Comparative analysis of module-based versus direct methods for reverse-engineering transcriptional regulatory networks
Tom Michoel1,2 *, Riet De Smet3, Anagha Joshi1,2, Yves Van de Peer1,2 and Kathleen Marchal3
1 Department of Plant Systems Biology, VIB, Technologiepark 927, B-9052 Gent, Belgium
2 Department of Molecular Genetics, Ghent University Technologiepark 927, B-9052 Gent, Belgium
3 CMPG, Department Microbial and Molecular Systems, KULeuven, Kasteelpark Arenberg 20, B-3001 Leuven, Belgium
*Corresponding author, E-mail: email@example.com
Background: A myriad of methods to reverse-engineer transcriptional regulatory networks have been developed in recent years. Direct methods directly reconstruct a network of pairwise regulatory interactions while module-based methods predict a set of regulators for modules of coexpressed genes treated as a single unit. To date, there has been no systematic comparison of the relative strengths and weaknesses of both types of methods.
Results: We have compared LeMoNe, a recently developed module-based algorithm, to CLR, a mutual information based direct algorithm, using benchmark expression data and databases of known transcriptional regulatory interactions for Escherichia coli and Saccharomyces cerevisiae. A global comparison using recall versus precision curves hides the topologically distinct nature of the inferred networks and is not informative about the specific subtasks for which each method is most suited. Analysis of the degree distributions and a regulator specific comparison show that CLR is regulator-centric, making true predictions for a higher number of regulators, while LeMoNe is target-centric, recovering a higher number of known targets for fewer regulators, with limited overlap in the predicted interactions between both methods. Detailed biological examples in E. coli and S. cerevisiae are used to illustrate these differences and to prove that each method is able to infer parts of the network where the other fails. Biological validation of the inferred networks cautions against over-interpreting recall and precision values computed using incomplete reference networks.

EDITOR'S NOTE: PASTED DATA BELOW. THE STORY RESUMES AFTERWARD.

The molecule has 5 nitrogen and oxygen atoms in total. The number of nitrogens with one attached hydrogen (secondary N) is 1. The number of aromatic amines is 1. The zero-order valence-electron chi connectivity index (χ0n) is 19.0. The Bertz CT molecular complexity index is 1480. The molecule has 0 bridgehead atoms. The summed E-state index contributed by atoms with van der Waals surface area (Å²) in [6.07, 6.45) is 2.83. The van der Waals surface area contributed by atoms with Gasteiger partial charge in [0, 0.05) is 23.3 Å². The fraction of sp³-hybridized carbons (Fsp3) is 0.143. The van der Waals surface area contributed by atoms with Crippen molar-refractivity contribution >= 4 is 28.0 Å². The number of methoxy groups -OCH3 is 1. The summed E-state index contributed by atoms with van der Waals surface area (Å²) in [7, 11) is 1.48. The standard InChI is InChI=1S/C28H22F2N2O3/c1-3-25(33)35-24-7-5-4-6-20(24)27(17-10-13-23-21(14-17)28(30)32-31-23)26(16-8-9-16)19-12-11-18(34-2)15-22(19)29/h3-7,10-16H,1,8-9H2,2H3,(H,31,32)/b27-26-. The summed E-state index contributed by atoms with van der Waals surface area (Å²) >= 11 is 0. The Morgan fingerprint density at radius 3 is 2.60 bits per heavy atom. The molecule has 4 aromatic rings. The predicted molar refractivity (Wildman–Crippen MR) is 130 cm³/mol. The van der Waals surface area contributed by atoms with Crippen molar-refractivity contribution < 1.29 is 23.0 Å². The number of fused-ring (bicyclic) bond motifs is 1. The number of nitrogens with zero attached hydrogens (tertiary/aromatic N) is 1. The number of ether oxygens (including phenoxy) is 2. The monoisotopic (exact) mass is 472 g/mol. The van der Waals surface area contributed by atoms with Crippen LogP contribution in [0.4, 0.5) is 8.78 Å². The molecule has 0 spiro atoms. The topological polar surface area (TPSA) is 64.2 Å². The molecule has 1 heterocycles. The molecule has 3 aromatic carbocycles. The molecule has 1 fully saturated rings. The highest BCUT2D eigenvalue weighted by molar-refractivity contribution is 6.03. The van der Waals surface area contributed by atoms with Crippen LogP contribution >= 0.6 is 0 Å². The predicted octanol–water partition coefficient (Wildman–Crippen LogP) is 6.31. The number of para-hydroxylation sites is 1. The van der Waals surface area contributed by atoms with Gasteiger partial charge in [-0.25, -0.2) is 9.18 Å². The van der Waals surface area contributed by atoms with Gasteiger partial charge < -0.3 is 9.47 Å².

Conclusions: Our results indicate that module-based and direct methods retrieve largely distinct parts of the underlying transcriptional regulatory networks. The choice of algorithm should therefore be based on the particular biological problem of interest and not on global metrics which cannot be transferred between organisms. The development of sound statistical methods for integrating the predictions of different reverse-engineering strategies emerges as an important challenge for future research.
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